This morning when she came in I knew it was going to be one of those days. She had a look in her eyes and under her skin that made the coldest fear suck at my insides. It wasn’t the first time, but I wasn’t used to it yet and I couldn’t look at it with any kind of calmness. That would come. Thank god that would come.
This morning when she arrived I could see that something hadn’t quite slotted into place yet within her. It’s hard to tell. Some days it can be a large gaping hole and sometimes it’s a series of small holes that pit the flesh of her.
The first time I noticed something was wrong I’d been dealing with a man who wanted to buy his fiancé a spray of flowers for their anniversary. The romance of their story caught me and reeled me in and I spent at least forty minutes with him, choosing colours and arranging the flowers according to their shape and the way they leaned. Each one a memory. Each one a time they had spent together, fitting together to make up the whole of their journey so far. The man was impressed. I could see the gratefulness in his eyes when he watched how much attention I paid to who they were and how these fresh cut flowers could best represent their story. He thanked me. He even tipped me, and I turned around with the extra bill in my hand as he walked away from our stall, a very happy customer, and I beamed at her and I held up the money to say ‘look what I just did’. I caught something distant in her eyes then that made me falter. But these things can be like clouds that sail out beyond a window pane, and I watched it float, and I insisted it was nothing. I said, “Did I do ok?” She smiled and she said “Yes, that was wonderful.” and she held out her hand in front of me for a handshake. I looked down at the hand. I had known her hands my whole life. I hesitated. I knew something wasn’t right, but I slowly put my own hand forward and placed it in hers anyway.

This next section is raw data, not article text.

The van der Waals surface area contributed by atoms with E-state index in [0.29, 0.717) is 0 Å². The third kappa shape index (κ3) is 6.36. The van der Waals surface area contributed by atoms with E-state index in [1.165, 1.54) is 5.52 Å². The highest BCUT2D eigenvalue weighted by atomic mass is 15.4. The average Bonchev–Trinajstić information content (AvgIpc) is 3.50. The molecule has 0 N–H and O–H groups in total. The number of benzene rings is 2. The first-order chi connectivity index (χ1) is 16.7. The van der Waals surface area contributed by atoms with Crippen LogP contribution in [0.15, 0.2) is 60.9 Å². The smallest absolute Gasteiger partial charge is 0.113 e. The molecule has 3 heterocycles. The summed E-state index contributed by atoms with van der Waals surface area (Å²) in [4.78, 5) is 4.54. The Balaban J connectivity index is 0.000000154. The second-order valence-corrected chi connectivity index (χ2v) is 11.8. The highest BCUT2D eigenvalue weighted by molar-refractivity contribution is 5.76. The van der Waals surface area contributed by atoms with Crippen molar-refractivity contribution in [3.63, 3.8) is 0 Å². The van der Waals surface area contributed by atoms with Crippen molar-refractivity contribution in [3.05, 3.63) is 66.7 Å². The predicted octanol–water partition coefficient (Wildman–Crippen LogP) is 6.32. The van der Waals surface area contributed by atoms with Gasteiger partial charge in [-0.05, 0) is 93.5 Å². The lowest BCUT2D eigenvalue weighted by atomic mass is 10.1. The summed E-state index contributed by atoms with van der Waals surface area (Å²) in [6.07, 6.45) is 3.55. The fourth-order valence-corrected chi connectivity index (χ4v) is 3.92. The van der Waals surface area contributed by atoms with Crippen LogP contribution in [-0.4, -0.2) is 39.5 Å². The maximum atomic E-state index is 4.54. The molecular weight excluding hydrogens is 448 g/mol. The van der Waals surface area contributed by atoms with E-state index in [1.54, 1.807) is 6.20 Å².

That wasn’t the start of it, of course. But it was the first time I thought perhaps she didn’t know me. The start of it had been much more devious. So devious I never noticed it was creeping in.
I told myself she was fine for a long time. But I am losing her. She is leaving a little every day. Still, she is my mother. She is still my mother. Although she fluctuates and she delves in and out of her own body, some days I am still sitting with my mother. And on the days when I feel like she is lost already, I can look at the shape of her face, the same as mine, the way her hair sits, like mine, and I can still find her.
This morning I knew it was one of those days. She sat down and together we waited for customers to arrive at our flower stall. Out in the street I could see my husband and my seven year old son washing the car. It was a morning so bright you felt it might blind you.
My mother was watching them when a frown entered her brow. “Who’s that with Giang?” she said.
My mother was watching the ghost of her own younger brother by the car, the memory so thick and so solid it took over everything else. I watched my husband and son splash water onto the bonnet of the car and the sun pick up each droplet and dance with it. There was a strange contentment to the moment, a sort of allowing. This was the way things were right now, and I could live with that.
Samantha Priestley is the author of the Folded Word short-fiction chapbooks Dreamers (2014) and Orange Balloon (2016). She’s a novelist, playwright, and essayist who spins words into gold from her home in Sheffield, UK.
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